Every spring the semester that was humming along so well turns into a stress-fest as we suddenly realize that midterms loom ahead. The good news about midterm grades is that they don’t become a permanent part of your transcript. But they are a good indication of what your final grades might be. Here are a few tips for how to reassess and plan your strategy after you get your midterm grades.
What’s your number?
Many students are required to maintain a certain grade point average (GPA) either because their major requires it or their financial aid depends on it. Now is the time to factor your recent midterm grades into your cumulative GPA in order to determine your updated GPA.
There are several web sites that will do the job for you. Here are just a few of them:
- Back to College
- Boston College
- Cleveland State University – This site also includes a handy Target GPA Calculator to help you make a plan to reach a specific GPA for the next semester.
The more you know
Now that you know your GPA, think about whether it’s in the range that you would like it to be. If it is, then that tells you that you’ve been doing things right as far as your coursework is concerned. If the courses seemed too easy for you, then consult your advisor to see if there are more challenging classes that meet your goals.
If, on the other hand, your grade is less than acceptable, it’s time to roll up your sleeves and get to work. You still have the second half of the semester to turn things around. With a little planning and a lot of commitment — it can be done.
Eliana Osborn, an English instructor at Arizona Western College, discussed how she deals with student grades in her April 18, 2011 post for The Chronicle of Higher Education titled, “Why Do I Have an F?“ According to Osborn, often students are doing many things right, such as reading the textbook, but still get a failing grade because they don’t turn in the work that the course grade is based on.
Making the grade
How do you know what you will be graded on? Read your course syllabus. Handed out on the first day of class, the syllabus is often filed and forgotten by students. But not by teachers. The syllabus is the description of all the assignments that are due in the course and how they will be graded. It’s your roadmap to success and should be reviewed on a regular basis.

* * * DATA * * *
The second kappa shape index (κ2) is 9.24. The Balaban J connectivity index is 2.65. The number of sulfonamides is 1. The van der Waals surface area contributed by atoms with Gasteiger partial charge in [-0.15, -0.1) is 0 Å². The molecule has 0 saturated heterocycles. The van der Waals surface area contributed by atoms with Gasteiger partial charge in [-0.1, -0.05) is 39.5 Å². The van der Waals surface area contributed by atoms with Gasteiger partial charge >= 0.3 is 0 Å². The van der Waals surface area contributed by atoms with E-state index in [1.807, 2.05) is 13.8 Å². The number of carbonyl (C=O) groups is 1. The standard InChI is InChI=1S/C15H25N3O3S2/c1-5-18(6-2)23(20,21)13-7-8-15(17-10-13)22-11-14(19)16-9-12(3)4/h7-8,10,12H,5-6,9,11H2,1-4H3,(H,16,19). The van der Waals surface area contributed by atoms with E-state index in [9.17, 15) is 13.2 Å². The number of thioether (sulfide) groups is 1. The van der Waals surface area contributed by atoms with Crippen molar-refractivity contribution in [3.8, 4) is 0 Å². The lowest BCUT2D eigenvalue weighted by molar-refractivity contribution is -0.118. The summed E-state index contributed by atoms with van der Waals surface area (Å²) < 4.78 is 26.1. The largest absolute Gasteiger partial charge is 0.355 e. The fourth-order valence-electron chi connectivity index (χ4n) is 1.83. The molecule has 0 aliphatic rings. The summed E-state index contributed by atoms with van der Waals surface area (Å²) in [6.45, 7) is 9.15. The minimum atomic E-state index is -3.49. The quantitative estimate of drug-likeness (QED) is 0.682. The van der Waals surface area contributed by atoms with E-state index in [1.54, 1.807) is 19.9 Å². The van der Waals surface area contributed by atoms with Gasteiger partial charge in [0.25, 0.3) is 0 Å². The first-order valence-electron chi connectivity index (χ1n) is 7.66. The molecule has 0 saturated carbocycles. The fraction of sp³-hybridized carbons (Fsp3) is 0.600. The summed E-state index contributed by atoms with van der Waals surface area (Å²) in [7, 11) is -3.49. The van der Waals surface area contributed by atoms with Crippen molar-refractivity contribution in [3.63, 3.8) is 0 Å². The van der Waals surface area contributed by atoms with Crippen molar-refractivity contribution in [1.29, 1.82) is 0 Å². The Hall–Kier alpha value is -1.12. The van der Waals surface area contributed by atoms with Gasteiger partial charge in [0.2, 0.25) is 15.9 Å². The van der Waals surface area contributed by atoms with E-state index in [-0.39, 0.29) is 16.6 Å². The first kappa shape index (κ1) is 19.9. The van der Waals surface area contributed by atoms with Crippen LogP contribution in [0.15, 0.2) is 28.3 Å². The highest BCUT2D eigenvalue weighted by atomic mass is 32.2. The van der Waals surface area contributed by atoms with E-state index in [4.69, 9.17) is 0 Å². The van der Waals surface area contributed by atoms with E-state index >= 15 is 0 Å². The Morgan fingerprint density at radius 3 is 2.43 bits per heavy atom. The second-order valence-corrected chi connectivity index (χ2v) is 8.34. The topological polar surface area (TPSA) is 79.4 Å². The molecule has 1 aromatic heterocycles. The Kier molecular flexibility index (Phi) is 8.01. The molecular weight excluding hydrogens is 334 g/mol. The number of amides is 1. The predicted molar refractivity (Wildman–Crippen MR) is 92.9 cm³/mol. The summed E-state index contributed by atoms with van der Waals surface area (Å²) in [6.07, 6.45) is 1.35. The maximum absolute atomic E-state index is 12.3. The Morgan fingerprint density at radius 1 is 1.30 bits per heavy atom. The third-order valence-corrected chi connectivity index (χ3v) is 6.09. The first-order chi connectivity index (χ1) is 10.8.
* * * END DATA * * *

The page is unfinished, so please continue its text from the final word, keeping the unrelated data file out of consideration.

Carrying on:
If you don’t read the syllabus and keep up on your required assignments, then it shouldn’t be a surprise when your grades suffer. “Part of learning to be a college student is learning to accept the consequences of your actions, especially those that hurt your grade,” Osborn said.
Truth and consequences
If you want to boost your grades by finals time, then you have to get started right away. Check in with your instructors, academic advisor and with financial aid (if you are a recipient) so that you can review your options.
Keeping your GPA within an acceptable range may mean dropping a class and taking it over. Before you make that decision, get advice so that you know all of the risks. A withdrawal from a course will likely appear as a “W” on your transcript and might affect your GPA and, consequently, your financial aid.
Rather than dropping a course and taking it over, think about digging in and doing the work to rescue your grade by finals. A visit to the tutoring center on your campus could really pay off for you. A July 10, 2008 post to EduChoices.org titled, “20 Easy Ways to Raise Your Student GPA in College,” lists more strategies to up your grade including this gem:
“Taking part in a study group is one of the best ways to stay on track and raise your GPA. Study groups not only make you accountable, they also force you to become more organized and talk about what you have learned.”
You can schedule your work load with a handy web tool called the Assignment Tracker. Kelsey Folmar described how it works in her post for The Halls titled, “What Do You Need on the Midterm to Get an A?”
Just input your assignments into the tracker, the due dates, and the grades, and, as the deadline approaches, you’ll get a reminder that will tell you what score you need to earn in order to get an “A.” “Instead of crunching numbers at the end of the semester to make the grade you’re striving for, set goals and expectations ahead of the final exam a to stay on track,” Folmar advised.